The cost of flying for kiddies will reduce dramatically next year when UK airport departure taxes are scrapped. Find out if your kids are eligible and what this means for your future travels, especially if migrating or heading back home to Australia.
From 1 May 2015, children under 12 will not have to pay airport departure tax, known as Air Passenger Duty (APD), when flying in economy class. What’s more, APD will be scrapped for all children (under 16) by 2016.
This means that on trips 2,000 miles or less, families would be saving approximately £13 in APD (per child under 12). For longer trips, families could save anything up to £97.
Air Passenger Duty has been labeled the ‘poll tax of the skies’. Chancellor George Osborne admitted that the charge, which was introduced as an environmental measure, has become a pure revenue raiser.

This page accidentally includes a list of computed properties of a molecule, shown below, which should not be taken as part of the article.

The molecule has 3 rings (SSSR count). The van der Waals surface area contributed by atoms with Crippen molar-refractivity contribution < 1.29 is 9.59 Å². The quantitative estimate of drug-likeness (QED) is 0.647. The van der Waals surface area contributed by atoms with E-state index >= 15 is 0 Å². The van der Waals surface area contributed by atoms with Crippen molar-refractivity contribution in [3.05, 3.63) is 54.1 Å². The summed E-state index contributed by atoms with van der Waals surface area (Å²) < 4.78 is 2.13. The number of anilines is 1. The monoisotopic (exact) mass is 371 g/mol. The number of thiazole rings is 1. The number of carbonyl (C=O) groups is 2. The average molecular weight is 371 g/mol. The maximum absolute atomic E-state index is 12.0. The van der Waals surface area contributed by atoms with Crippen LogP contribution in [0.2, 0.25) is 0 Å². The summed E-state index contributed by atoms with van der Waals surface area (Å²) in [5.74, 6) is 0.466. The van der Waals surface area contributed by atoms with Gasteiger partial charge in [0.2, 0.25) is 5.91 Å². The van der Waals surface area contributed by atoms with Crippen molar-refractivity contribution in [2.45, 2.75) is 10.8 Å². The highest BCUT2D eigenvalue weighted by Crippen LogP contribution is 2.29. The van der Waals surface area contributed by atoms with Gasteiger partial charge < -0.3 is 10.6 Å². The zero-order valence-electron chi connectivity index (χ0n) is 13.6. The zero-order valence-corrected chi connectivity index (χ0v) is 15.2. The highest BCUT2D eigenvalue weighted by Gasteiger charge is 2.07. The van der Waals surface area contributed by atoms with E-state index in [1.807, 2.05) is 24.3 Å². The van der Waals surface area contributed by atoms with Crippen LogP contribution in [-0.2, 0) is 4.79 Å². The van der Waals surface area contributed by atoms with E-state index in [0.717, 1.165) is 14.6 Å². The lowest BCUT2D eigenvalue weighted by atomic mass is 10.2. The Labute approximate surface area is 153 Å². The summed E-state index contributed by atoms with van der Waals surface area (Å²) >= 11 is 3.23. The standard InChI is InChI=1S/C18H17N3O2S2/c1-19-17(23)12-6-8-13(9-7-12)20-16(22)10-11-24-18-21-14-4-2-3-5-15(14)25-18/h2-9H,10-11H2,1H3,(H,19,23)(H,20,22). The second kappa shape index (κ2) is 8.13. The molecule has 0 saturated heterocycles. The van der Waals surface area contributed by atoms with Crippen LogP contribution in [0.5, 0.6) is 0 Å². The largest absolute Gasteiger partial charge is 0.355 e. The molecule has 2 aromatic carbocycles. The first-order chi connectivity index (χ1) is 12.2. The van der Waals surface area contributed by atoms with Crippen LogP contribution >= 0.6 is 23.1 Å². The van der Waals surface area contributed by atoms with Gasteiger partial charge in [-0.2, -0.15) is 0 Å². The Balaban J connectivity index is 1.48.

After 1 May 2015, a family of four flying back home to Australia could pay £198 in APD instead of a whopping £388 (and if the family flies around Christmas time in Premium Economy, they could pay £876 in tax at the moment!).
Who doesn’t benefit?
Anybody who flies premium economy, business or first class. However, in 2015, under 16’s will not have to pay APD in all classes of travel.
From May 2015, if the child turns 12 before departing from the UK, the APD will not be scrapped. Children have to be be between ages 2 to 11 when departing (not when booking flights).
An area of confusion:
It is still unclear whether families who have already booked flight from 1 May will receive refunds.
EasyJet and BMI regional said they would refund APD to any customers who had booked tickets for children on or after the 1 May deadline. However, budget airlines which do not ask for children’s ages at the time of booking, will probably not refund automatically.
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